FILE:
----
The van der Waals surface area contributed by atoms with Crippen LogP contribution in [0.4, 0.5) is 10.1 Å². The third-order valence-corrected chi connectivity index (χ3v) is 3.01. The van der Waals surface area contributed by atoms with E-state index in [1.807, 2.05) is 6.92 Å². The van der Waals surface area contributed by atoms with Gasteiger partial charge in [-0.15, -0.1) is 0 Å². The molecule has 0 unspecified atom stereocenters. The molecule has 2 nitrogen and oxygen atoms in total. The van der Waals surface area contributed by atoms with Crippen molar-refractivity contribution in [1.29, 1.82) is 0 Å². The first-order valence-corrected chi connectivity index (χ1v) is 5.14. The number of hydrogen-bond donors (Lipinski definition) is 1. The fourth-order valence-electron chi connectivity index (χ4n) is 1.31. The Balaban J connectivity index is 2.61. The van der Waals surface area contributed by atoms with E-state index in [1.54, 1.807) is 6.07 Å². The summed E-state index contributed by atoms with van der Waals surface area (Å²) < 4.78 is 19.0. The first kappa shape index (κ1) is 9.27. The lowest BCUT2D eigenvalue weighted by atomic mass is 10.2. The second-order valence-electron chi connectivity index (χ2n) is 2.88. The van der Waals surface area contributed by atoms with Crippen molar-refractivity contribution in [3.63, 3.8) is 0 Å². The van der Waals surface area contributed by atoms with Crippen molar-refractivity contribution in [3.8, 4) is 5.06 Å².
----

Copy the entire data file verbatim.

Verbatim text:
The van der Waals surface area contributed by atoms with Crippen LogP contribution in [0.4, 0.5) is 10.1 Å². The third-order valence-corrected chi connectivity index (χ3v) is 3.01. The van der Waals surface area contributed by atoms with E-state index in [1.807, 2.05) is 6.92 Å². The van der Waals surface area contributed by atoms with Gasteiger partial charge in [-0.15, -0.1) is 0 Å². The molecule has 0 unspecified atom stereocenters. The molecule has 2 nitrogen and oxygen atoms in total. The van der Waals surface area contributed by atoms with Crippen molar-refractivity contribution in [1.29, 1.82) is 0 Å². The first-order valence-corrected chi connectivity index (χ1v) is 5.14. The number of hydrogen-bond donors (Lipinski definition) is 1. The fourth-order valence-electron chi connectivity index (χ4n) is 1.31. The Balaban J connectivity index is 2.61. The van der Waals surface area contributed by atoms with E-state index in [1.54, 1.807) is 6.07 Å². The summed E-state index contributed by atoms with van der Waals surface area (Å²) < 4.78 is 19.0. The first kappa shape index (κ1) is 9.27. The lowest BCUT2D eigenvalue weighted by atomic mass is 10.2. The second-order valence-electron chi connectivity index (χ2n) is 2.88. The van der Waals surface area contributed by atoms with Crippen molar-refractivity contribution in [3.63, 3.8) is 0 Å². The van der Waals surface area contributed by atoms with Crippen molar-refractivity contribution in [3.8, 4) is 5.06 Å².